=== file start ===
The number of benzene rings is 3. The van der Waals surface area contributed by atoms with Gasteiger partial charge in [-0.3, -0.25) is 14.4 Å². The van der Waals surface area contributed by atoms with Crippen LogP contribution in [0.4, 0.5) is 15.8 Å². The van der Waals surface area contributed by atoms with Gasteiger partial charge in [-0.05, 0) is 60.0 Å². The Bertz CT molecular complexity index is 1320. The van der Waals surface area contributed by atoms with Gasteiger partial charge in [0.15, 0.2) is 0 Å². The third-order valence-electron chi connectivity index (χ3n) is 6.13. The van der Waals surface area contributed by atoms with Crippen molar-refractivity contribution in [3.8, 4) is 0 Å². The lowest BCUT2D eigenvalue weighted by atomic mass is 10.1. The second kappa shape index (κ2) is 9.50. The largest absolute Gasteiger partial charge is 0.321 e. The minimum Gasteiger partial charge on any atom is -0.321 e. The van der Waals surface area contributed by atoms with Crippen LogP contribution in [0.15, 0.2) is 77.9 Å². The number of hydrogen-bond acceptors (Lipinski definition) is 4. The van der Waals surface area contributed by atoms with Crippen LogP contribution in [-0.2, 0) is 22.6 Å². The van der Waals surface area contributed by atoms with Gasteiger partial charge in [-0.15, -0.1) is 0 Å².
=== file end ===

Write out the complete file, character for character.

The number of benzene rings is 3. The van der Waals surface area contributed by atoms with Gasteiger partial charge in [-0.3, -0.25) is 14.4 Å². The van der Waals surface area contributed by atoms with Crippen LogP contribution in [0.4, 0.5) is 15.8 Å². The van der Waals surface area contributed by atoms with Gasteiger partial charge in [-0.05, 0) is 60.0 Å². The Bertz CT molecular complexity index is 1320. The van der Waals surface area contributed by atoms with Gasteiger partial charge in [0.15, 0.2) is 0 Å². The third-order valence-electron chi connectivity index (χ3n) is 6.13. The van der Waals surface area contributed by atoms with Crippen molar-refractivity contribution in [3.8, 4) is 0 Å². The lowest BCUT2D eigenvalue weighted by atomic mass is 10.1. The second kappa shape index (κ2) is 9.50. The largest absolute Gasteiger partial charge is 0.321 e. The minimum Gasteiger partial charge on any atom is -0.321 e. The van der Waals surface area contributed by atoms with Crippen LogP contribution in [0.15, 0.2) is 77.9 Å². The number of hydrogen-bond acceptors (Lipinski definition) is 4. The van der Waals surface area contributed by atoms with Crippen LogP contribution in [-0.2, 0) is 22.6 Å². The van der Waals surface area contributed by atoms with Gasteiger partial charge in [-0.15, -0.1) is 0 Å².